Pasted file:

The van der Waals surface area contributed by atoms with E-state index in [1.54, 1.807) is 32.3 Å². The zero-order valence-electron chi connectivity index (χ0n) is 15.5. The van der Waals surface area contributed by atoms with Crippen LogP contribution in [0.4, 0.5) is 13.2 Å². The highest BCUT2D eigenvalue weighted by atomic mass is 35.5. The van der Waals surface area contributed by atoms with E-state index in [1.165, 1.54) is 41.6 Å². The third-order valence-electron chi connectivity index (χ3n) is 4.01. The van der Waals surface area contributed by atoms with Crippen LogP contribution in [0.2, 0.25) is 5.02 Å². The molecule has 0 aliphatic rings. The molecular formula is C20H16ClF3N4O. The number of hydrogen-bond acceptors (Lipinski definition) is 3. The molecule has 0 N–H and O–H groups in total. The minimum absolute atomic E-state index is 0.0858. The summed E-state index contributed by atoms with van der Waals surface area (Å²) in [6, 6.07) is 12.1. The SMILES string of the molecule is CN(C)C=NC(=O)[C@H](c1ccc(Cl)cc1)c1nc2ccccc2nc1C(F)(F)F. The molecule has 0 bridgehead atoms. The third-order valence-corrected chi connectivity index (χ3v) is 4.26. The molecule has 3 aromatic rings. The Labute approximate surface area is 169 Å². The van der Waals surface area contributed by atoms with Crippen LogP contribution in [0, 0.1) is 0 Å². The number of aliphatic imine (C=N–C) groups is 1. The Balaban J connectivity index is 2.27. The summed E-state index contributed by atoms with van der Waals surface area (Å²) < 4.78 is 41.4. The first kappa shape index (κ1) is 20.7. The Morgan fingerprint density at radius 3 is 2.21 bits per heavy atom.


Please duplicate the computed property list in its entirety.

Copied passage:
The van der Waals surface area contributed by atoms with E-state index in [1.54, 1.807) is 32.3 Å². The zero-order valence-electron chi connectivity index (χ0n) is 15.5. The van der Waals surface area contributed by atoms with Crippen LogP contribution in [0.4, 0.5) is 13.2 Å². The highest BCUT2D eigenvalue weighted by atomic mass is 35.5. The van der Waals surface area contributed by atoms with E-state index in [1.165, 1.54) is 41.6 Å². The third-order valence-electron chi connectivity index (χ3n) is 4.01. The van der Waals surface area contributed by atoms with Crippen LogP contribution in [0.2, 0.25) is 5.02 Å². The molecule has 0 aliphatic rings. The molecular formula is C20H16ClF3N4O. The number of hydrogen-bond acceptors (Lipinski definition) is 3. The molecule has 0 N–H and O–H groups in total. The minimum absolute atomic E-state index is 0.0858. The summed E-state index contributed by atoms with van der Waals surface area (Å²) in [6, 6.07) is 12.1. The SMILES string of the molecule is CN(C)C=NC(=O)[C@H](c1ccc(Cl)cc1)c1nc2ccccc2nc1C(F)(F)F. The molecule has 0 bridgehead atoms. The third-order valence-corrected chi connectivity index (χ3v) is 4.26. The molecule has 3 aromatic rings. The Labute approximate surface area is 169 Å². The van der Waals surface area contributed by atoms with Crippen LogP contribution in [0, 0.1) is 0 Å². The number of aliphatic imine (C=N–C) groups is 1. The Balaban J connectivity index is 2.27. The summed E-state index contributed by atoms with van der Waals surface area (Å²) < 4.78 is 41.4. The first kappa shape index (κ1) is 20.7. The Morgan fingerprint density at radius 3 is 2.21 bits per heavy atom.